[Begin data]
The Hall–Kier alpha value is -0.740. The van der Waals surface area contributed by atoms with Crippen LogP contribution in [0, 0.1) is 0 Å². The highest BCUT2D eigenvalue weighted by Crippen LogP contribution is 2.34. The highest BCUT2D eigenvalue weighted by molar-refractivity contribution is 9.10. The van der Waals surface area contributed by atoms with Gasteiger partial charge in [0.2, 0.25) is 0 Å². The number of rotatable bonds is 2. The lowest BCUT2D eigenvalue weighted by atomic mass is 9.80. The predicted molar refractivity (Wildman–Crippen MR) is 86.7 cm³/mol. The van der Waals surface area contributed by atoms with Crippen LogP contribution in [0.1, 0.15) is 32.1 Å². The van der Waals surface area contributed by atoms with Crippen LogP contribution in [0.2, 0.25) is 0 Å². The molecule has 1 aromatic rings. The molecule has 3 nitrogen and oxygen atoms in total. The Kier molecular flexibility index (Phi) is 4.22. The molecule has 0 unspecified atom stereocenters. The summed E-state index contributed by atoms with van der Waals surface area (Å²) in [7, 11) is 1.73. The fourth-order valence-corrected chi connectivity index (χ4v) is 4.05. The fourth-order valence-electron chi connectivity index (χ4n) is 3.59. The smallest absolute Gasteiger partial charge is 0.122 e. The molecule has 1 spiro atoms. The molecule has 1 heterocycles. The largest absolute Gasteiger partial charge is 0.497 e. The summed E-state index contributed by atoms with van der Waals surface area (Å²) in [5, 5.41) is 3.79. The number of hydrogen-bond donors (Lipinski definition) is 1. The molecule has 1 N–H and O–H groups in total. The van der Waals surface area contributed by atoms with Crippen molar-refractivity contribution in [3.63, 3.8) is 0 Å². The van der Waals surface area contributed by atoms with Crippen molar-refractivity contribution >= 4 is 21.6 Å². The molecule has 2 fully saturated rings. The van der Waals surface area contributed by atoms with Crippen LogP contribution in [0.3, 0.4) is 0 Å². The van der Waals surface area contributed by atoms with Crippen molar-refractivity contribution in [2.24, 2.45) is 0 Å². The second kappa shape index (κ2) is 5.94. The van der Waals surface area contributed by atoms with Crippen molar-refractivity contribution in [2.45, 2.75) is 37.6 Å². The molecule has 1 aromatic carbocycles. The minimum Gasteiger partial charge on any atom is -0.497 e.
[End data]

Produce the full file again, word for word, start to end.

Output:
The Hall–Kier alpha value is -0.740. The van der Waals surface area contributed by atoms with Crippen LogP contribution in [0, 0.1) is 0 Å². The highest BCUT2D eigenvalue weighted by Crippen LogP contribution is 2.34. The highest BCUT2D eigenvalue weighted by molar-refractivity contribution is 9.10. The van der Waals surface area contributed by atoms with Gasteiger partial charge in [0.2, 0.25) is 0 Å². The number of rotatable bonds is 2. The lowest BCUT2D eigenvalue weighted by atomic mass is 9.80. The predicted molar refractivity (Wildman–Crippen MR) is 86.7 cm³/mol. The van der Waals surface area contributed by atoms with Crippen LogP contribution in [0.1, 0.15) is 32.1 Å². The van der Waals surface area contributed by atoms with Crippen LogP contribution in [0.2, 0.25) is 0 Å². The molecule has 1 aromatic rings. The molecule has 3 nitrogen and oxygen atoms in total. The Kier molecular flexibility index (Phi) is 4.22. The molecule has 0 unspecified atom stereocenters. The summed E-state index contributed by atoms with van der Waals surface area (Å²) in [7, 11) is 1.73. The fourth-order valence-corrected chi connectivity index (χ4v) is 4.05. The fourth-order valence-electron chi connectivity index (χ4n) is 3.59. The smallest absolute Gasteiger partial charge is 0.122 e. The molecule has 1 spiro atoms. The molecule has 1 heterocycles. The largest absolute Gasteiger partial charge is 0.497 e. The summed E-state index contributed by atoms with van der Waals surface area (Å²) in [5, 5.41) is 3.79. The number of hydrogen-bond donors (Lipinski definition) is 1. The molecule has 1 N–H and O–H groups in total. The van der Waals surface area contributed by atoms with Crippen molar-refractivity contribution in [3.63, 3.8) is 0 Å². The van der Waals surface area contributed by atoms with Crippen molar-refractivity contribution >= 4 is 21.6 Å². The molecule has 2 fully saturated rings. The van der Waals surface area contributed by atoms with Crippen LogP contribution in [0.3, 0.4) is 0 Å². The van der Waals surface area contributed by atoms with Crippen molar-refractivity contribution in [2.24, 2.45) is 0 Å². The second kappa shape index (κ2) is 5.94. The van der Waals surface area contributed by atoms with Crippen molar-refractivity contribution in [2.45, 2.75) is 37.6 Å². The molecule has 1 aromatic carbocycles. The minimum Gasteiger partial charge on any atom is -0.497 e.